I'd like to tell you how I retroactively got my email address mentioned in a song that was recorded 10 years ago, and simultaneously saved a Canadian band from having committed an egregious grammatical and/or technical error. I'm rather proud of this feat, though I realize the only people who will genuinely think it's cool are Canadian MobileMe members who listened to the music of an obscure comedy folk trio a decade ago. To both of you: yes, I rock.
The Arrogant Worms have been recording funny songs since 1992. Some of their best-known hits (and I use the term loosely) are "Carrot Juice Is Murder" (iTunes - lyrics), "The Last Saskatchewan Pirate" (lyrics), "Jesus' Brother Bob" (iTunes - lyrics), and "The Mounted Animal Nature Trail" (lyrics). Morgen turned me on to them way back when, and we went to two or three of their concerts during the years we were living in Vancouver.
On their 1999 album Dirt was a track called "Log In to You" (iTunes - lyrics), a goofy love song consisting mainly of mildly suggestive computer terms. A few weeks ago, I was lying in bed trying to go to sleep, and for some reason I couldn't get that song out of my head. You know how it is. In particular, I kept thinking about the following sequence of words that's repeated several times in the song:
Naturally, you can't hear the line break, so even though there's a beat between the two parts, it's not clear whether they were intended to be thought of as a single unit or as two units.
When the album came out, I read a number of complaints about that part of the song, to the effect that it made the band sound computer-illiterate. The sequence "www.love" sounds like the beginning of a Web URL, but there being no .love top-level domain, it's sort of left hanging. It sounds weirdly incomplete, like someone saying "www.apple" with nothing following it.
The second part, "firstname.lastname@example.org," could of course be a valid email address. But given the proximity to the "www.love" bit, listeners were forced to draw one of two conclusions. Either the two parts were intended to be understood as disconnected (in which case you get the incomplete-URL problem) or the two parts were intended to be understood as a whole unit (in which case you have an awkward blend of the start of a Web URL with the end of an email address that doesn't make any sense). One way or another, it was clear that the song had problems. Some fans even suggested that the "@" was actually "and," which would have made the whole string "www.loveyouandme.com" - a reasonable interpretation if true, but careful listening proves without a doubt that it's pronounced "at" and not "and."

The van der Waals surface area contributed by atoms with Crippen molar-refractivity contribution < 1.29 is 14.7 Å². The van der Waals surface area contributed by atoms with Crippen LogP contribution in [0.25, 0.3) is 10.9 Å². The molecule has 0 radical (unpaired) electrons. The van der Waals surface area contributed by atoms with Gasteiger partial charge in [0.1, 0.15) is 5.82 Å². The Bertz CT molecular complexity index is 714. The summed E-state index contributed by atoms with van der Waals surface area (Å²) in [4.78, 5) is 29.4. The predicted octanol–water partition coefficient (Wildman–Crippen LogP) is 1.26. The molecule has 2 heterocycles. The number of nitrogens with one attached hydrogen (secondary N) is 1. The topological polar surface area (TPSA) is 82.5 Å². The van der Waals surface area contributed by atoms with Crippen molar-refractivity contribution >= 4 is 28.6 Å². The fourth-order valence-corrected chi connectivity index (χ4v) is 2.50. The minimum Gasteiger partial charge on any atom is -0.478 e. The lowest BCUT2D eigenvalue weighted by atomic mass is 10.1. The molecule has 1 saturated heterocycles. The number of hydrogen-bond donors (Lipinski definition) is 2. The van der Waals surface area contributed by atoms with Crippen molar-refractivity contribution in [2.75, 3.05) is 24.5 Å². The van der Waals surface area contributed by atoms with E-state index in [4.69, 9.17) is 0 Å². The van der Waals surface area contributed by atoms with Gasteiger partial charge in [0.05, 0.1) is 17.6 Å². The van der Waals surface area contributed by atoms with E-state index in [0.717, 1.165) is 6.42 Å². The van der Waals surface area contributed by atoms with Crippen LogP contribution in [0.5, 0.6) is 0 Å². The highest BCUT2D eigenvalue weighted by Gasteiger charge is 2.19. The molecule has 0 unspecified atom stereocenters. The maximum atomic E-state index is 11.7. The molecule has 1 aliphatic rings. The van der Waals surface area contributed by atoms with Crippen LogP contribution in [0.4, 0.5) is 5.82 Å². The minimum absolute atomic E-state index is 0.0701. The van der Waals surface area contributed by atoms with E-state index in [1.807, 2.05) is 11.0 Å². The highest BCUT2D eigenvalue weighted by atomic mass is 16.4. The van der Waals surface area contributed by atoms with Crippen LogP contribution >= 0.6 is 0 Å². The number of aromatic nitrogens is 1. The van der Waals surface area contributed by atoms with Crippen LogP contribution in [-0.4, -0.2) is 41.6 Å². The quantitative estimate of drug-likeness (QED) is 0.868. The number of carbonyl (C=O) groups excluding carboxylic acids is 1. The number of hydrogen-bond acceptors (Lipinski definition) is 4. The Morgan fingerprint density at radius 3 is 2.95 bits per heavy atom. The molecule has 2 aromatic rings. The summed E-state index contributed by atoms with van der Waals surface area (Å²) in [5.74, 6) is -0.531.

Well, as I was wrestling with insomnia that night, I realized a few things. First, anything ending in @me.com is theoretically available as a MobileMe email address. Second, the string "www.loveyou" is a perfectly well-formed email user name that could go in front of the @me.com part. And third, as a MobileMe user I can add up to five free aliases that point to my main me.com address. What are the chances, I wondered, that I could actually add the alias "www.loveyou" to my me.com account? I had to find out, so I got out of bed, logged in, and 30 seconds later, the deed was done.
Shockingly, I've received not a single spam message at that address yet. (Don't feel obligated to be the first, either. Really.) But I'm proud to say that, as of now, if anyone were to listen to that song and type those two lines into their email client as a single literal email address, it would not only work, it would go to me, a bona fide computer geek and Arrogant Worms fan. (And, to answer the obvious question, of course I tried to get "email@example.com" too, but unsurprisingly, it wasn't available.)
So, Worms: you're welcome. No charge. That's nothing for nothing!
(Everyone else: Buy my book on MobileMe. Ten bucks, and well worth it!)